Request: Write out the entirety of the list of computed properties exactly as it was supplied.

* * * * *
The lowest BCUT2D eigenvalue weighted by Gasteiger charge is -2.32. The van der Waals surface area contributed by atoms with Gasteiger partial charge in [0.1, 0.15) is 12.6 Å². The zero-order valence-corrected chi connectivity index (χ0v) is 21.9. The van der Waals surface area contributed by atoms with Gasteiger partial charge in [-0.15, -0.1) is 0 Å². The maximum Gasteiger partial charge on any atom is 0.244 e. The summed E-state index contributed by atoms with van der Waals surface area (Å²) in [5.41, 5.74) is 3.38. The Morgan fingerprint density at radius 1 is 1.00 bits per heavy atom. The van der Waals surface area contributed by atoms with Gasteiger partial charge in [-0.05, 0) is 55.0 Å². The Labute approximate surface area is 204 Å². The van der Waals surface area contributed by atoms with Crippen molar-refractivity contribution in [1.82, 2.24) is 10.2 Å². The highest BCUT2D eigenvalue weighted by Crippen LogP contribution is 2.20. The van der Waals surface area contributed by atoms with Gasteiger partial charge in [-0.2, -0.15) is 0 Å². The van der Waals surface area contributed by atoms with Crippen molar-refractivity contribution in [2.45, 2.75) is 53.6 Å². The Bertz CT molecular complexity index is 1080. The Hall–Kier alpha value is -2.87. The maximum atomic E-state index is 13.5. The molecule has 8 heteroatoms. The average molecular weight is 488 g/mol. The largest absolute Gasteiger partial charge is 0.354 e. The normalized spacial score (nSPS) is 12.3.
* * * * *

The lowest BCUT2D eigenvalue weighted by Gasteiger charge is -2.32. The van der Waals surface area contributed by atoms with Gasteiger partial charge in [0.1, 0.15) is 12.6 Å². The zero-order valence-corrected chi connectivity index (χ0v) is 21.9. The van der Waals surface area contributed by atoms with Gasteiger partial charge in [-0.15, -0.1) is 0 Å². The maximum Gasteiger partial charge on any atom is 0.244 e. The summed E-state index contributed by atoms with van der Waals surface area (Å²) in [5.41, 5.74) is 3.38. The Morgan fingerprint density at radius 1 is 1.00 bits per heavy atom. The van der Waals surface area contributed by atoms with Gasteiger partial charge in [-0.05, 0) is 55.0 Å². The Labute approximate surface area is 204 Å². The van der Waals surface area contributed by atoms with Crippen molar-refractivity contribution in [1.82, 2.24) is 10.2 Å². The highest BCUT2D eigenvalue weighted by Crippen LogP contribution is 2.20. The van der Waals surface area contributed by atoms with Gasteiger partial charge in [-0.2, -0.15) is 0 Å². The van der Waals surface area contributed by atoms with Crippen molar-refractivity contribution in [2.45, 2.75) is 53.6 Å². The Bertz CT molecular complexity index is 1080. The Hall–Kier alpha value is -2.87. The maximum atomic E-state index is 13.5. The molecule has 8 heteroatoms. The average molecular weight is 488 g/mol. The largest absolute Gasteiger partial charge is 0.354 e. The normalized spacial score (nSPS) is 12.3.